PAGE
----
March 8, 2024

Celebrate Remarkable Pro-Life Women® on International Women’s Day!

As we continue our celebration during Women’s History Month, FFL President Serrin Foster offers this additional section from her landmark address, “The Feminist Case Against Abortion.” This time she recognizes four fascinating women (including Graciela Olivarez whose birthday we celebrate on March 9) from the later half of the 20th century to celebrate International Women’s Day!

The pro-life feminist revolution continued long after women achieved the vote. As time went on, our movement has become more diverse and international.

In 1954 Pulitzer and Nobel prize Winning author Pearl Buck wrote an essay about her daughter, who had a severe developmental disability. She titled it, “Every Life is a Gift.” Buck asked herself if she’d rather her daughter had never been born—if only she had known before her birth: 

“Would I have wanted an abortion? Now with full knowledge of anguish and despair, the answer is No, I would not. Even in full knowledge I would have chosen life, and for two reasons:

First, I fear the power of choice over life and death at human hands, I see no human being—whom I could ever trust with such power—not myself, not any other. …I go to the second reason for rejection of abortion, in my own case. My child’s life has not been meaningless. …a handicapped person, brings its own gift to life, … That gift is comprehended in the lessons of patience, understanding, and mercy, lessons which we all need to receive—and practice with one another, whatever we are.”

Graciela Olivarez was the first woman and Latina to graduate from Notre Dame school of law. She went on to become the highest ranking woman in President Jimmy Carter’s administration.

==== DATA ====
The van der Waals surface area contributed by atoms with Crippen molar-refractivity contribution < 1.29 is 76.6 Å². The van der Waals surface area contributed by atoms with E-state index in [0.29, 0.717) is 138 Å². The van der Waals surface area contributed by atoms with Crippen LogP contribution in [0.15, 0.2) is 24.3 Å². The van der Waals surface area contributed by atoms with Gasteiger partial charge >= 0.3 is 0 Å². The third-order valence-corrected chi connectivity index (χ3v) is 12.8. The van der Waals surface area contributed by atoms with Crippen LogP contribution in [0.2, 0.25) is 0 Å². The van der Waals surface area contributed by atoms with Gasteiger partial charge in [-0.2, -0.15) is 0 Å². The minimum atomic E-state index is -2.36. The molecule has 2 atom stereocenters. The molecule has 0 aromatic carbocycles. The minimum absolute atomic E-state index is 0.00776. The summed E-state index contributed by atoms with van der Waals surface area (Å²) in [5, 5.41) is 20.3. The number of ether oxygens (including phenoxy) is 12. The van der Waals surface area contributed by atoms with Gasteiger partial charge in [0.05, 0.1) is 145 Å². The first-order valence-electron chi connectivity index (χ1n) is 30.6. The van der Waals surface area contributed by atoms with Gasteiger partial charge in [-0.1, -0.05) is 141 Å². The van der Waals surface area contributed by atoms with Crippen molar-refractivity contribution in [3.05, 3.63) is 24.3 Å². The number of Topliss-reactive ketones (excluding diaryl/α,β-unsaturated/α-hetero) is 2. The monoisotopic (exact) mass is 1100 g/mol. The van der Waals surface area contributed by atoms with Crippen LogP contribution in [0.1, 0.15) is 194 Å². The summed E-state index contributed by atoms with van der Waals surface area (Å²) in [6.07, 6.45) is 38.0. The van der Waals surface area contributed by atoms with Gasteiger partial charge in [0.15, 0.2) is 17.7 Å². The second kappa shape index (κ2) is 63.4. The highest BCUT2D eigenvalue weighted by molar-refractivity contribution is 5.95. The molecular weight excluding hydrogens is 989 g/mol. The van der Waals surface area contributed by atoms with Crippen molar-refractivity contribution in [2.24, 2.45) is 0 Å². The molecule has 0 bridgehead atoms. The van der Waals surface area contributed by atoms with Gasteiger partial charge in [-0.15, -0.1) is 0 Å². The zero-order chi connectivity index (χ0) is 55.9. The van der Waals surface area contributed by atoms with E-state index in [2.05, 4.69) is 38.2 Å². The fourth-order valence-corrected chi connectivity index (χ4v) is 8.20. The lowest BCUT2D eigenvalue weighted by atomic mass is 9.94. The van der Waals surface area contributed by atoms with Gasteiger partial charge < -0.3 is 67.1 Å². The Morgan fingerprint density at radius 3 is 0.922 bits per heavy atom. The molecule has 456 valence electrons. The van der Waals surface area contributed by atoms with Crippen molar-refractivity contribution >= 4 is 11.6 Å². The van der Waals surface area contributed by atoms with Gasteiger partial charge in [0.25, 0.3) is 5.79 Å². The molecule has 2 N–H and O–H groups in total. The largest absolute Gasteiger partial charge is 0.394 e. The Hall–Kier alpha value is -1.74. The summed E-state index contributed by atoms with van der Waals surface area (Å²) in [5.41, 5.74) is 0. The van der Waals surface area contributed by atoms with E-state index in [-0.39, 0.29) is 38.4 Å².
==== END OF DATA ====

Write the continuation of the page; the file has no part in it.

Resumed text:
When she was appointed to serve as Vice President of the US Commission on Population Growth, she was one of two—out of 24—to oppose the 1972 report expanding access and funding to abortion, declaring:

“In this affluent country of ours, pregnant cattle and horses and cattle receive better care than pregnant poor women. The poor cry out for justice and equality, and we respond with legalized abortion.”

In 2004, Kenyan environmental and political activist and pro-life feminist Wangari Matthai was the first woman to receive a Nobel Peace Prize for her contribution to sustainable development, democracy, and peace. She said:

“There is no reason why anybody who has been conceived, shouldn’t be given the opportunity to be born—and to live a happy life.”

One of the most inspiring pro-life feminists on the world stage was assassinated in 2009. For years, Pakistani Prime Minister Benzir Bhutto would speak for women and their baby girls.

“Too often, when a woman expects a girl, she abets her husband in abandoning or aborting that innocent, perfectly formed child. As we gather here today, the cries for the girl child reach out to us.”

More than a decade later, they are still crying out to us for help. And today it is up to us to answer their cries of the mothers and children. Women deserve better, and every child deserves life and love.

Be sure your support is current as we are printing the next great issue of The American Feminist that includes a celebration of Serrin’s 30 years leading FFL!! Not sure? Send an email to 

And please forward this email to family and friends who may not know this part of “Herstory.”

Because women deserve better,

Joyce McCauley-Benner
Director of Public Education